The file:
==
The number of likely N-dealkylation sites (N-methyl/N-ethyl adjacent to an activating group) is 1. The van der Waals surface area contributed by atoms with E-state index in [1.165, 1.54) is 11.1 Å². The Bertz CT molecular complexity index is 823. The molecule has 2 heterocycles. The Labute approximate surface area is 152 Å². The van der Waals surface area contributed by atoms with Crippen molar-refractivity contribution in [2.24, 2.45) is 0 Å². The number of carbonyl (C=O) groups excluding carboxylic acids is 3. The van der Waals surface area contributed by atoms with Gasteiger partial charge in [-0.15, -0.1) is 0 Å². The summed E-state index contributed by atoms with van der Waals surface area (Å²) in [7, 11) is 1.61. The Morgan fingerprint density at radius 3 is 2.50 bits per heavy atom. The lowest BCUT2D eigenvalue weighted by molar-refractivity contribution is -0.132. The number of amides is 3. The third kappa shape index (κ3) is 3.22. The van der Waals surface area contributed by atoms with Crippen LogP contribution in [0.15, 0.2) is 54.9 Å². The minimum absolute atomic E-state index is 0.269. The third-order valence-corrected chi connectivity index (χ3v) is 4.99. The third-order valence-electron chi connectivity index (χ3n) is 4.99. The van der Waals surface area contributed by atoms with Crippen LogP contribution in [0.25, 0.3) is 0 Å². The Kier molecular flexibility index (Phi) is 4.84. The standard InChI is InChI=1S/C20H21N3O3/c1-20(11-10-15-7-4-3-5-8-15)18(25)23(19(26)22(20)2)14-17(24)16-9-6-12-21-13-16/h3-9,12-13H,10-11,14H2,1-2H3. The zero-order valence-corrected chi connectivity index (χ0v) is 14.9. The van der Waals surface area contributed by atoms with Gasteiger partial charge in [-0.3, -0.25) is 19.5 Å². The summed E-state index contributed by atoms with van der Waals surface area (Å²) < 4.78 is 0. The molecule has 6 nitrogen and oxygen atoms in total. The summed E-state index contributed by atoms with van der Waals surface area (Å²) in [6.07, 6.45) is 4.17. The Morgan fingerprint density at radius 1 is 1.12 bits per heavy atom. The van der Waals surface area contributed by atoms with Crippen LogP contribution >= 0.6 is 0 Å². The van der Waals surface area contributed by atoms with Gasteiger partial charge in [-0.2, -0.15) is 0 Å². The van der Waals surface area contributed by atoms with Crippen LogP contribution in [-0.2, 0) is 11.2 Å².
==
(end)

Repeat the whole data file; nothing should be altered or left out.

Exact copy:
The number of likely N-dealkylation sites (N-methyl/N-ethyl adjacent to an activating group) is 1. The van der Waals surface area contributed by atoms with E-state index in [1.165, 1.54) is 11.1 Å². The Bertz CT molecular complexity index is 823. The molecule has 2 heterocycles. The Labute approximate surface area is 152 Å². The van der Waals surface area contributed by atoms with Crippen molar-refractivity contribution in [2.24, 2.45) is 0 Å². The number of carbonyl (C=O) groups excluding carboxylic acids is 3. The van der Waals surface area contributed by atoms with Gasteiger partial charge in [-0.15, -0.1) is 0 Å². The summed E-state index contributed by atoms with van der Waals surface area (Å²) in [7, 11) is 1.61. The Morgan fingerprint density at radius 3 is 2.50 bits per heavy atom. The lowest BCUT2D eigenvalue weighted by molar-refractivity contribution is -0.132. The number of amides is 3. The third kappa shape index (κ3) is 3.22. The van der Waals surface area contributed by atoms with Crippen LogP contribution in [0.15, 0.2) is 54.9 Å². The minimum absolute atomic E-state index is 0.269. The third-order valence-corrected chi connectivity index (χ3v) is 4.99. The third-order valence-electron chi connectivity index (χ3n) is 4.99. The van der Waals surface area contributed by atoms with Crippen LogP contribution in [0.25, 0.3) is 0 Å². The Kier molecular flexibility index (Phi) is 4.84. The standard InChI is InChI=1S/C20H21N3O3/c1-20(11-10-15-7-4-3-5-8-15)18(25)23(19(26)22(20)2)14-17(24)16-9-6-12-21-13-16/h3-9,12-13H,10-11,14H2,1-2H3. The zero-order valence-corrected chi connectivity index (χ0v) is 14.9. The van der Waals surface area contributed by atoms with Gasteiger partial charge in [-0.3, -0.25) is 19.5 Å². The summed E-state index contributed by atoms with van der Waals surface area (Å²) < 4.78 is 0. The molecule has 6 nitrogen and oxygen atoms in total. The summed E-state index contributed by atoms with van der Waals surface area (Å²) in [6.07, 6.45) is 4.17. The Morgan fingerprint density at radius 1 is 1.12 bits per heavy atom. The van der Waals surface area contributed by atoms with Crippen LogP contribution >= 0.6 is 0 Å². The van der Waals surface area contributed by atoms with Gasteiger partial charge in [-0.2, -0.15) is 0 Å². The van der Waals surface area contributed by atoms with Crippen LogP contribution in [-0.2, 0) is 11.2 Å².